Similarly, a polluted waterway with a collapsing embankment in Poland’s Ursus district was quickly restored using 165 metres of large diameter plastic pipes to prevent further devastation and to dramatically improve local sanitary conditions.

In Norwich, UK, a tailored surface water drainage system incorporating 10,000 m of twin wall plastic pipe, with diameters ranging from 225mm to 600mm, was one of the largest privatised road projects carried out in the UK. The speed of installation was a key advantage, and the volume of imported granular fill was minimised. These pipes were designed to the correct stiffness specification to handle traffic loads and the site’s ground conditions.

An expanding UK dairy producer in the Cotswolds specified large diameter plastic pipes along with 90° bends and double T sections to capture and attenuate excess surface water and accidental milk leakages. The pipes were laid beneath its lorry park and well able to handle traffic loads and ground movement.

In Hull, UK, large diameter plastic pipes and manholes were successfully used in a residential development, manufactured to the correct stiffness specifications to provide a robust and efficient system attenuating and conveying water run-off from the development, and impervious to traffic loading too.

And finally…
An independent study by the Europe-based Sustainable Municipal Pipes (SMP) project found that in-service flexible plastic pipes actually perform better than rigid pipes. By comparing the environmental impact of sewer defects and leakage over a fixed period of time (the study was carried out in Germany, Sweden and the Netherlands), the performance and environmental risks showed the advantages of flexible pipes. Without flexibility – which provided durable performance – there was a much higher risk of sewers losing their integrity and leak tightness over time. Fittings suitable for flexible pipelines also ensured more reliable connections, significantly reducing the environmental impact – and improving the sustainability – of these products over time. Therefore, in-service flexible pipes perform better than rigid pipes, which should in time help to alter the traditional mind-set of engineers specifying sewer pipe networks. Buried pipes need flexibility, and flexibility is the key to long-term robust performance, without leakage.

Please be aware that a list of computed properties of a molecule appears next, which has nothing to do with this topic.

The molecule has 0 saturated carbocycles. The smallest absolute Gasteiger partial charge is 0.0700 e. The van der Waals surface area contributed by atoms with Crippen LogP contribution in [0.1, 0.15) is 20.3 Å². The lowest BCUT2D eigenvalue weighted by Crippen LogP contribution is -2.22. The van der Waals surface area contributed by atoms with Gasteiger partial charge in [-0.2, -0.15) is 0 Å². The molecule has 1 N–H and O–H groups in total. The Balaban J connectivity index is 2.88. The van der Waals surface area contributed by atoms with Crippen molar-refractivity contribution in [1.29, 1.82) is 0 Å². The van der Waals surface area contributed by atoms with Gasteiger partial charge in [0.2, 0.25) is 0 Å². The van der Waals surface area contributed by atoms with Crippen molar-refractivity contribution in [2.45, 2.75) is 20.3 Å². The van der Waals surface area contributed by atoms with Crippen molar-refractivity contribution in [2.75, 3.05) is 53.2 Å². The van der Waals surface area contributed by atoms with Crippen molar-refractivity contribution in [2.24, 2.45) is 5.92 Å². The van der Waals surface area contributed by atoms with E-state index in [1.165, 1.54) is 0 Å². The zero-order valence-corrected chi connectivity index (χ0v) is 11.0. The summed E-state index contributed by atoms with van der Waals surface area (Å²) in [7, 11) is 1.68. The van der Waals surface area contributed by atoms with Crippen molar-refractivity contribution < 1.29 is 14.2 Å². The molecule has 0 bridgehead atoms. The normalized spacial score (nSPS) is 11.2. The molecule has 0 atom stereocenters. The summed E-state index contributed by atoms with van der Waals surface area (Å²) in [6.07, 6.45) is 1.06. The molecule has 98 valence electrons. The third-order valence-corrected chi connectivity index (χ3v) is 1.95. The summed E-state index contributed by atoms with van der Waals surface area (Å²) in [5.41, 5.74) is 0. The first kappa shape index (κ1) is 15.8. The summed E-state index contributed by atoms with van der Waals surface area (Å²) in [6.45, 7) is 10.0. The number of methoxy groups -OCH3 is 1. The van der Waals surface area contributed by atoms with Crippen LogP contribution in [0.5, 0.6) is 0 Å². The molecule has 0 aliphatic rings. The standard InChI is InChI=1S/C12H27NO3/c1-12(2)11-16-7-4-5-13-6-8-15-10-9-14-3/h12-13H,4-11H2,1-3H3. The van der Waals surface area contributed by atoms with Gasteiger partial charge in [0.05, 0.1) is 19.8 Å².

Where specifiers and engineers have used plastic pipes for the first time, they have tended to stick with them for their next suitable projects, as they have had direct experience of the many benefits of using plastic pipes. Certainly, with flexibility providing durable performance in a range of conditions, including dynamic ground movements, and thereby helping to avoid loss of integrity (leak tightness), flexible plastic pipes provide a highly effective, long-term solution, all over the world.

The full dynamic ground movement report can be read at: Plastic Pipes Shaken, But Not Stirred

Read TEPPFA’s four-year buried pipe study.

More information is available from:


*2006 research: ‘European Study of the Performance of Various Pipe Systems, Respectively Pipe Materials for Municipal Sewage Systems under Special Consideration of the Ecological Range of Effects During the Service Life’

** The 2009 SMP study looked at 1800 km of buried concrete, clay and plastic pipelines in Germany, the Netherlands and Sweden, using CCTV footage to assess the states of the studied pipelines and the percentages of defects per km by type of pipe. Plastic pipes displayed less than 25 per cent of the defect rates of rigid pipe systems, and 15 per cent of the environment impact of rigid pipes through infiltration or exfiltration.

Posted on 7th May 2019